Why Does Frat Hazing Still Happen? Because Alums Want It To.
Even as a few fraternity-affiliated adults condemn hazing in public, in private they tell students to do it
Hazing, as practiced in most places, is wrong. It is unethical, it is dangerous, and it is a crime in 44 states and Washington, DC. Yet 73 percent of Greeks are hazed, according to the most recent large-scale hazing study, which, granted, was published in 2008. Binghamton University was so plagued by hazing complaints in 2012, including allegations that fraternity brothers were waterboarding pledges, that the school’s former assistant director of Greek life told the New York Times, “My entire tenure from start to finish, I was scared to death that someone was going to die.” Sure enough, in 2017, freshman pledge Conor Donnelly fell to his death while trying to climb a balcony at an Alpha Sigma Phi party. (Investigators ruled that while hazing was not involved, alcohol was a factor in his death.)
Between 2010 and 2017, at least 17 pledges died from hazing by university-recognized fraternities and at least two more in underground or local fraternities, according to hazing expert Hank Nuwer’s extensive research. The most frequently reported hazing behaviors among college students involve alcohol consumption, humiliation, isolation, sleep deprivation, and sex acts, a recent Association for the Study of Higher Education report revealed. Jake, a pledge whose story I closely followed for a year, experienced many of these.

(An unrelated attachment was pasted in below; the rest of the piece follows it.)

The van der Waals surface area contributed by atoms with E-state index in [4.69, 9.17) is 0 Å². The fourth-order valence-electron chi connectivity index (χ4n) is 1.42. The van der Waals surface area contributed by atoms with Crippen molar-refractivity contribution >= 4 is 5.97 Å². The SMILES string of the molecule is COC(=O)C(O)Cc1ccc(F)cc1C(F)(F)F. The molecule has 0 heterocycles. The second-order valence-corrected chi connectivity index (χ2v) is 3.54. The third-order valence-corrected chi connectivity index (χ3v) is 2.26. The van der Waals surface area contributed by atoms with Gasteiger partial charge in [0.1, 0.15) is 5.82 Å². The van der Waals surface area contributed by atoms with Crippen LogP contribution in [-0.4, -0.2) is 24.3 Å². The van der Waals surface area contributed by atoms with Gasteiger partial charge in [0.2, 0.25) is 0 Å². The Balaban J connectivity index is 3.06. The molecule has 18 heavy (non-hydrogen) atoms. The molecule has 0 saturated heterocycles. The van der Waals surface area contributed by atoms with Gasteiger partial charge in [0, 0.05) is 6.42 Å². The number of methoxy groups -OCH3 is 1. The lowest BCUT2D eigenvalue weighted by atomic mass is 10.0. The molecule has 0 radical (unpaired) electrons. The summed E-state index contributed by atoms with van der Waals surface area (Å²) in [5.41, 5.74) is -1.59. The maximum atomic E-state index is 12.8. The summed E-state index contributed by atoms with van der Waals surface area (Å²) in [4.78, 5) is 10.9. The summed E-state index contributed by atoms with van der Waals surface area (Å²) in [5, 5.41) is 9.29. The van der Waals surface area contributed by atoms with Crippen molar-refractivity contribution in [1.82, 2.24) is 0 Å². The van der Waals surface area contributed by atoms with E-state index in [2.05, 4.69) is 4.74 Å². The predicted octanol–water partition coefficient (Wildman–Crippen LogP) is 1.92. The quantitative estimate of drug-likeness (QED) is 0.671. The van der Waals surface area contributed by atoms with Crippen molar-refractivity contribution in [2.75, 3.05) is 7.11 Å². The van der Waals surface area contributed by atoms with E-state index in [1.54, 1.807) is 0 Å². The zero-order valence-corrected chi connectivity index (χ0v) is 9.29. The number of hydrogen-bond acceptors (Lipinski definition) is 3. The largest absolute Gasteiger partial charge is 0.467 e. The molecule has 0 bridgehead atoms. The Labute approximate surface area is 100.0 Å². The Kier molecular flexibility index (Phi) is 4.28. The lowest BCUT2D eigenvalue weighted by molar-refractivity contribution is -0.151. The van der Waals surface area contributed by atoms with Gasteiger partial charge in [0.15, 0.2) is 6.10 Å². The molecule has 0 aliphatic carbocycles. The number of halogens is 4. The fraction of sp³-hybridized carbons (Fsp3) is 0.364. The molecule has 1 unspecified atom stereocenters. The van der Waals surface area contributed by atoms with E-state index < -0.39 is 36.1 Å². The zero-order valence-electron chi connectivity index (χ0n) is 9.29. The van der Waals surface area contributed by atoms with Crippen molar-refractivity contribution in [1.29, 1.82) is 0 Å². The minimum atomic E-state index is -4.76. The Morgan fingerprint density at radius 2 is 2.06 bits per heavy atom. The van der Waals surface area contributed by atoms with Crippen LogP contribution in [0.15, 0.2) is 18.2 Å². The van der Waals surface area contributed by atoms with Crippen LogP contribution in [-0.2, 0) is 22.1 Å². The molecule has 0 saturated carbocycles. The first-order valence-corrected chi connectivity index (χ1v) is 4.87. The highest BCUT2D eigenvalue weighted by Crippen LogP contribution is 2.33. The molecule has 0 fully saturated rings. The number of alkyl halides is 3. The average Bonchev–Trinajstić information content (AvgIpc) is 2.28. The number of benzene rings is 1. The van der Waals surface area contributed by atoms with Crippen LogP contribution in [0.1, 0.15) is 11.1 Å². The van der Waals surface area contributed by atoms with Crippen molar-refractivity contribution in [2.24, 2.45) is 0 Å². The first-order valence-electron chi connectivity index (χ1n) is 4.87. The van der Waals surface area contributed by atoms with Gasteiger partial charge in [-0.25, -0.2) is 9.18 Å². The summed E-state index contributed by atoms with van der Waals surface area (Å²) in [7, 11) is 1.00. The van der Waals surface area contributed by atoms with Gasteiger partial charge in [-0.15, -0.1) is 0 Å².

College hazing began in the early 1800s as a way for sophomores to needle freshmen. Fraternity hazing increased in the late 1860s with the return of students who learned hazing practices when they fought in the Civil War. Post–World War II, hazing grew more extreme and dangerous, and more likely to involve alcohol.
Twenty-first-century fraternity hazing is “even more brutal than before,” said Susan Lipkins, a psychologist who runs InsideHazing.com. The media shows us only what Lipkins called “the tip of the iceberg” of fraternity hazing traditions—the more sensational incidents: Wilmington College Gamma Phi Betas either watched or participated as members blindfolded pledges, told them to strip, stuffed their mouths with Limburger cheese, and whipped them so…